Old Country + New Country = Great Country

My grandparents all came from Lebanon to the United States (Massachusetts) when they were in their late teens.

They started arriving in 1910.

In their culture and in that era, being a grown teenager meant they were full-fledged adults, with the privilege of making it on their own in America.

My grandparents all met their respective spouses here in the Berkshires.

My Jiddoo Betros settled with his wife in Great Barrington.  Her legal last name was George and she had been living in North Adams.

My Jiddoo Massery settled with his wife in Pittsfield.  Her legal last name was Hashim and she had been living in Fall River.

Three out of four of my grandparents were direct descendants of the Nejaime family (Bayt Nujaym) and the name Massery was linked to the town of M’aaser they came from.

When my parents were born, both in 1925, it was simply understood, they would marry within their clan.

So many important things about their upbringing would have been lost, had they married Americans (Amri’kaan).

Social gatherings (Sahadas) at my folk’s house on Loumar Drive in Pittsfield were common.

The word “sahada” was derived from the base word “saha,” which meant health.

The health of the culture was intrinsically connected to these gatherings, centered around food and conversation.

They drank a little Arak, but I never remember anyone drunk in our home, ever–and that includes me.

The relatives sold alcohol at liquor stores and package stores with their names on them, but rarely abused it themselves.

If you bought a six-pack around here in the last 100 years or so, chances are you traded with “the family.”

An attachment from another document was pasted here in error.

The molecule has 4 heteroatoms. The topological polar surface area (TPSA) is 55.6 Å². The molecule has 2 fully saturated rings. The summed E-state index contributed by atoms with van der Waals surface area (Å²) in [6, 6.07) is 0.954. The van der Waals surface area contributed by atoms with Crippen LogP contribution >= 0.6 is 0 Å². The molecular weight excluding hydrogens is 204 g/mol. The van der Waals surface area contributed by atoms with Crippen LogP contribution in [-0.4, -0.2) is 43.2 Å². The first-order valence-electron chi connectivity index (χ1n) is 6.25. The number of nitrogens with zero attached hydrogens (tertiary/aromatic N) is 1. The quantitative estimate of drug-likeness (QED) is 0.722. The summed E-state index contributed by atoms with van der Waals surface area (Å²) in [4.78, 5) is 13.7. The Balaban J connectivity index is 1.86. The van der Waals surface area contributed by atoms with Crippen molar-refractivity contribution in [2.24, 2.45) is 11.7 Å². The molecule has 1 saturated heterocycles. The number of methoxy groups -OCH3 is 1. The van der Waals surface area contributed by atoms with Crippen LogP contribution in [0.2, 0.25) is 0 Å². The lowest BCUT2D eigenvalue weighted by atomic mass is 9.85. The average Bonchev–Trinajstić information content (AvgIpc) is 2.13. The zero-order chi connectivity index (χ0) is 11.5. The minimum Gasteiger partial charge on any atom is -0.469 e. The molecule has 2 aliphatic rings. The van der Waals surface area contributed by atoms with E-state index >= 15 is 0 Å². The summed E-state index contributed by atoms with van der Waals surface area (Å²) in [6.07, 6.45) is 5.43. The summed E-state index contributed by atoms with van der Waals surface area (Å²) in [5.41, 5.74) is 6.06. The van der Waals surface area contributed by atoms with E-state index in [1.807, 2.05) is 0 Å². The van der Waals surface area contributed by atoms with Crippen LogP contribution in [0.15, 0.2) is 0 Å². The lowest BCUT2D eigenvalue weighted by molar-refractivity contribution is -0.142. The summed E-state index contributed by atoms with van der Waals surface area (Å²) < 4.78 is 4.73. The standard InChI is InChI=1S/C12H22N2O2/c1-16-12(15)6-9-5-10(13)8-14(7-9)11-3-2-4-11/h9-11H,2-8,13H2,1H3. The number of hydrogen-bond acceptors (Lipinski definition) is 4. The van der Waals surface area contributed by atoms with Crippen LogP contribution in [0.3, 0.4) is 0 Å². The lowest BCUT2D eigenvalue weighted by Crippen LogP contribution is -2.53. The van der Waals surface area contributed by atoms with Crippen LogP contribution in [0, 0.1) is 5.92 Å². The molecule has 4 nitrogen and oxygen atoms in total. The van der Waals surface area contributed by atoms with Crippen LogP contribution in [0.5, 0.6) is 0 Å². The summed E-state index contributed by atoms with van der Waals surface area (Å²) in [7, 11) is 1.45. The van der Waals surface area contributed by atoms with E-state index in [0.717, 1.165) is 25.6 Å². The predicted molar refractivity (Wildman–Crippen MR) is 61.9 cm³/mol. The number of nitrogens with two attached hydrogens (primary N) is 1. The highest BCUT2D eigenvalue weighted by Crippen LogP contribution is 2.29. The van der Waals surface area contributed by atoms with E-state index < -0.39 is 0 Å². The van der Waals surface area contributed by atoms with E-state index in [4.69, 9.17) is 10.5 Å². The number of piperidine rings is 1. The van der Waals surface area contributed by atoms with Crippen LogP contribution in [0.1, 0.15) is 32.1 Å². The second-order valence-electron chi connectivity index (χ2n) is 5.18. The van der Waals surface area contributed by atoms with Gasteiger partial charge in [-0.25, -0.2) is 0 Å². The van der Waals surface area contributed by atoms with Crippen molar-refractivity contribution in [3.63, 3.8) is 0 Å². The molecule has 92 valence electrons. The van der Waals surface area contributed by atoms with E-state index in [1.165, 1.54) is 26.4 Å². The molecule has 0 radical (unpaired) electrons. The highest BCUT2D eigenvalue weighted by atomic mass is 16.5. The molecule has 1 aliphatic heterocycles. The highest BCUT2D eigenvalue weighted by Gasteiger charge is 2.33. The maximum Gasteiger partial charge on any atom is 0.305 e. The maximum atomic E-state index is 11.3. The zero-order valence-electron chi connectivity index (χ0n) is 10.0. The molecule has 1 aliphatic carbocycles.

Betros’ Market–Hashim’s Package Store–George’s Liquors–Nejaime’s Wine Cellar…

You can’t make this stuff up.

It was also common to entertain family from the old country (Al B’laad).

When that happened, everyone in the living room, (a special place that I was not allowed to enter, unless it was to give a boos to Amoo Toufic) English was not spoken, only Arabic.

I heard enough of it as a child to learn the proper pronunciation and intonations of Arabic words and phrasing.

I speak  broken Arabic now, mostly when I travel to big cities.

When I do greet a Middle Eastern native, driving a cab or handling my luggage, they know that I’m connected to Lebanon, based on my accent, which I surely picked up from my parents and their many sahadas.

Today’s Old Testament reading from Genesis 12 inspired this post.

The LORD said to Abram:
“Go forth from the land of your kinsfolk
and from your father’s house to a land that I will show you.

“I will make of you a great nation,
and I will bless you;
I will make your name great,
so that you will be a blessing.
I will bless those who bless you
and curse those who curse you.
All the communities of the earth
shall find blessing in you.”

Abram went as the LORD directed him.

When God calls us out, like He called my grandparents to America, He does not ask us to leave behind our culture, He simply asks us to leave behind a piece of land on which we stood.

His wish is to share the blessings we received from Him in our old country and bring it to our new country, weaving our culture like tapestry with those we meet.

When we go back in time, carrying forward our love of country and culture, it’s a true joy to share good things that make us unique with people of good will…our neighbors.

A day hardly goes by when a local (Amri’kaan) does not complement me, my humoos, or one my many relatives in the area.

My dad often said “a person not proud of his background is a person ashamed of his own people.”

I’m proud of my background, but more importantly, I’m proud that who I am is a crucial ingredient to the mix that makes America what it is.

Who you are is just as important.

Be proud of it, share your culture, no matter what it is, and America will be a better place–that’s God’s promise.


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